Workers of Italy's Ilva steel plants go on strike as talks continue

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ROME, Dec. 10 (Xinhua) -- Workers of Italy's Ilva went on strike on Tuesday, as negotiations over the uncertain future of the steel company continued between the government, multinational steel giant ArcelorMittal, and trade unions.

Negotiations aimed at preventing ArcelorMittal to pull out from an agreement to take over the former Ilva group and its subsidiaries, including the most troubled plant in southern Taranto city.

With thousands of jobs at stake, the country's three largest trade unions CGIL, CISL, and UIL promoted a 32-hour work stop in all plants starting from 12 p.m. local time on Monday night.

Simultaneously, they called for a rally in the Italian capital that drew thousands of workers from Taranto and all of the other factories across the country.

"Our message addresses both the government... and the company," CGIL Secretary-General Maurizio Landini told the crowd gathered in Rome.

"ArcelorMittal made a mistake by appealing to the court... it should sit around the table and negotiate instead, starting from the deal inked with unions in September last year," he added.

ArcelorMittal signed a preliminary agreement in 2017 to take over Ilva, and finalized the deal in September last year.

In the agreement, the steel giant committed to paying 1.8 billion euros (2 billion U.S. dollars) for loss-making Ilva steelworks, plus 1.25 billion euros in production investments, and 1.15 billion euros in environmental investments.

As for the government, the three unions' leaders urged it to revamp the national industrial policy to avoid a loss of jobs and productivity in the country.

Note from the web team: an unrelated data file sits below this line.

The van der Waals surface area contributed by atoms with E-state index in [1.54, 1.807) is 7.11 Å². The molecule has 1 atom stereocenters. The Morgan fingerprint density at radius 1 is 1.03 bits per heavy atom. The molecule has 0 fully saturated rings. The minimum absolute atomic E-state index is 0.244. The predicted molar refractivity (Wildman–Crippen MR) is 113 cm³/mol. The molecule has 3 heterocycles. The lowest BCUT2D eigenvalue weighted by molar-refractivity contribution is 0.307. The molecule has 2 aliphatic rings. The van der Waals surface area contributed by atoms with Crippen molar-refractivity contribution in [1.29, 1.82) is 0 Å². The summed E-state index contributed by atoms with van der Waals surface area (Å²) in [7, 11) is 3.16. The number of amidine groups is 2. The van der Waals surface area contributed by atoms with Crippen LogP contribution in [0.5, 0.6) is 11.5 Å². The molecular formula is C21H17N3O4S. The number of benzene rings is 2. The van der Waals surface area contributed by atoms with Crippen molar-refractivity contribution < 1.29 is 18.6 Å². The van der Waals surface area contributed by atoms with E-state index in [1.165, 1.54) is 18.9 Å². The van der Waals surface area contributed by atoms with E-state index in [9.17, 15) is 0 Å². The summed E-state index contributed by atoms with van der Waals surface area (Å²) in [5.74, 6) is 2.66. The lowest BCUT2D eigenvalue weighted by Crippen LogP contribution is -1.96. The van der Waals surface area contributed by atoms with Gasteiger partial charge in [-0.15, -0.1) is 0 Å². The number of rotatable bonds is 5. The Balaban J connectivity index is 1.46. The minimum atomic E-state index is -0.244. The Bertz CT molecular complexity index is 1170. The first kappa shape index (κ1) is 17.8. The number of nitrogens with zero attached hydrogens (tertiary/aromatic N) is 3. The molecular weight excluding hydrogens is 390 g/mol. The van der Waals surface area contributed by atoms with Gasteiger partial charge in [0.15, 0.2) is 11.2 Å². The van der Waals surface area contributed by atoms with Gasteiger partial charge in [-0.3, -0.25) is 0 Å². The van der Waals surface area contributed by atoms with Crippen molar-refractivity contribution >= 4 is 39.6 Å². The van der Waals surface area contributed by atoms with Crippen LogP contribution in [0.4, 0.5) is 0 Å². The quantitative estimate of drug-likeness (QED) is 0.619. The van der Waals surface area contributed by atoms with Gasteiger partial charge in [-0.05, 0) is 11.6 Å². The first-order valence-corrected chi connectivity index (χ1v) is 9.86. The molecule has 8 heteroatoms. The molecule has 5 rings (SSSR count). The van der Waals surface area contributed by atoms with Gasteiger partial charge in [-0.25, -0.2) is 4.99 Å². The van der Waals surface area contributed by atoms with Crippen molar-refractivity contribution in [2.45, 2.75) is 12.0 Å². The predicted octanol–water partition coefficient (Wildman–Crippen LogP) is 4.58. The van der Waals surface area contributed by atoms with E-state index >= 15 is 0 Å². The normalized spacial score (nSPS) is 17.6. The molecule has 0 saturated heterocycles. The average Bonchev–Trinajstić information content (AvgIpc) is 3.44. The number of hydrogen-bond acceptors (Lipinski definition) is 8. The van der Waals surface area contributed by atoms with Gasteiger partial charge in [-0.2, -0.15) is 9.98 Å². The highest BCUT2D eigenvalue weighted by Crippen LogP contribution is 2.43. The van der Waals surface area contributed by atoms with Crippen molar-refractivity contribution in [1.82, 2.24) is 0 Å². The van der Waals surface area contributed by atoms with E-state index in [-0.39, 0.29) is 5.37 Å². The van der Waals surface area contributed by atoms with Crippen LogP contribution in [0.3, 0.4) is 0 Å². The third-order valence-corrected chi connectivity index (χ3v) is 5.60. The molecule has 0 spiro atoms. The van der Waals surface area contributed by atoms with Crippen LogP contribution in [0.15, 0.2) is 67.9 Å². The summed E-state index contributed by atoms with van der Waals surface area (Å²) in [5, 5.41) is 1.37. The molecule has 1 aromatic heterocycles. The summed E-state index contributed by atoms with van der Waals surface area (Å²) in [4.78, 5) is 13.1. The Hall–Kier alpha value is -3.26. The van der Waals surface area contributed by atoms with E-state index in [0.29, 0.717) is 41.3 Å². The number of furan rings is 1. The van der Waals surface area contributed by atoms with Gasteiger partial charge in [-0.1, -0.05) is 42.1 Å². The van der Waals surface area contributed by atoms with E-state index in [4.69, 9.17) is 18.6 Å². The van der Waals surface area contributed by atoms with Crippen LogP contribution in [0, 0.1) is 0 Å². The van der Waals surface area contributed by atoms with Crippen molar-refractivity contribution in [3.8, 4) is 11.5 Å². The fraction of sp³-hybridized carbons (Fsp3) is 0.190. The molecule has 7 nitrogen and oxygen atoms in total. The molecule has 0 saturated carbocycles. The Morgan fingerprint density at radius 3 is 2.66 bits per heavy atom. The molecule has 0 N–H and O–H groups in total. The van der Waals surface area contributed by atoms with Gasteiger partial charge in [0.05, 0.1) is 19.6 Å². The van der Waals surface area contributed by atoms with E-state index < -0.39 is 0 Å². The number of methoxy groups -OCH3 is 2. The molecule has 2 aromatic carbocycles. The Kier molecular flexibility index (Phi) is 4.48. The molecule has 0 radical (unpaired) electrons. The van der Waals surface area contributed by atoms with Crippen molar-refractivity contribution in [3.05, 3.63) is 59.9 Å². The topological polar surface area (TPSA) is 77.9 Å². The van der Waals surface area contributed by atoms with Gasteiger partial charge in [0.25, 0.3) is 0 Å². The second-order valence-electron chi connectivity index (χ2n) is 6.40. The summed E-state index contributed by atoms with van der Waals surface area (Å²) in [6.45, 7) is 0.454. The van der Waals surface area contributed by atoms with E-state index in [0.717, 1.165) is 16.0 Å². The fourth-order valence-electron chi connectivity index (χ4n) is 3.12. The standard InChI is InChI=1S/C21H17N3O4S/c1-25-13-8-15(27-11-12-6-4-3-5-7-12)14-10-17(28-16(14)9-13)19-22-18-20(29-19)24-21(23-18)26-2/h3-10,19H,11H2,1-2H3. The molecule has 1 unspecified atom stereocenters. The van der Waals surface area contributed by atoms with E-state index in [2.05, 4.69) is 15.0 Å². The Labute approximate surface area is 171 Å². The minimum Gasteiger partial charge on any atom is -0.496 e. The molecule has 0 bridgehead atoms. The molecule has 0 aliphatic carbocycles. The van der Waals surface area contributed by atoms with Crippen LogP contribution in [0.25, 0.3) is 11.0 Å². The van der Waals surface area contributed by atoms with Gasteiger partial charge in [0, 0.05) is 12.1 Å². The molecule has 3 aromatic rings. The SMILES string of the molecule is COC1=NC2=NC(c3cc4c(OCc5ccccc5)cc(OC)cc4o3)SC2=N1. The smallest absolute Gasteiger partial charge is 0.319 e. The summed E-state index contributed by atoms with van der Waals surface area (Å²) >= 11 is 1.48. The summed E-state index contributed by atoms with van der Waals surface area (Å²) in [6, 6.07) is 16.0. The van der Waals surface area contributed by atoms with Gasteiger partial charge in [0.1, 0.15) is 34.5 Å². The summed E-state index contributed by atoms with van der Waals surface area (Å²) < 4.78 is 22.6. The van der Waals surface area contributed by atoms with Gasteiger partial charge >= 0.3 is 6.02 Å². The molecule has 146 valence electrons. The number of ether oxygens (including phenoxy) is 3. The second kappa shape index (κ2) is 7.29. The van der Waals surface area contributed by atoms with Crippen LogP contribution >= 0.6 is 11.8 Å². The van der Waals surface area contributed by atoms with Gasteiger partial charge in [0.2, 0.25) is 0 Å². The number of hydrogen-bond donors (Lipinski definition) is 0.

ArcelorMittal announced its intention to withdraw in a formal notice addressed to Ilva's extraordinary commissioners on Nov. 4, after Italian authorities decided to scrap a promised legal shield that would have ensured the company immunity in the clean up of the plant in Taranto, which has been related to thousands of cancer cases in recent years.

Beside this, Ilva workers' unions were worried by the multinational's industrial plan, which would cut 4,691 jobs from a current workforce of 10,789 units by 2023.

Unveiled by ArcelorMittal in a meeting at the Economic Development Ministry (MISE) last week, this plan of dismissals was deemed unacceptable by both Prime Minister Giuseppe Conte and trade unions.

Meanwhile, talks among the parts involved continued, and PM Conte -- talking to the press on the sidelines of an event on Monday -- stressed the negotiations with ArcelorMittal were "only at the beginning."

Economic Development Minister Stefano Patuanelli would chair a new round of talks with steel trade unions and Ilva's commissioners at 5 p.m. on Wednesday, according to a ministry statement.

In an interview with private TV channel La7 news program ahead of the strike, Patuanelli confirmed the government was contemplating playing a role in the future of Ilva.

"Some hypotheses are being considered, which would see the presence of the state as a guarantor for the implementation of the industrial plan," Patuanelli told La7. (1 euro = 1.11 U.S. dollars) Enditem

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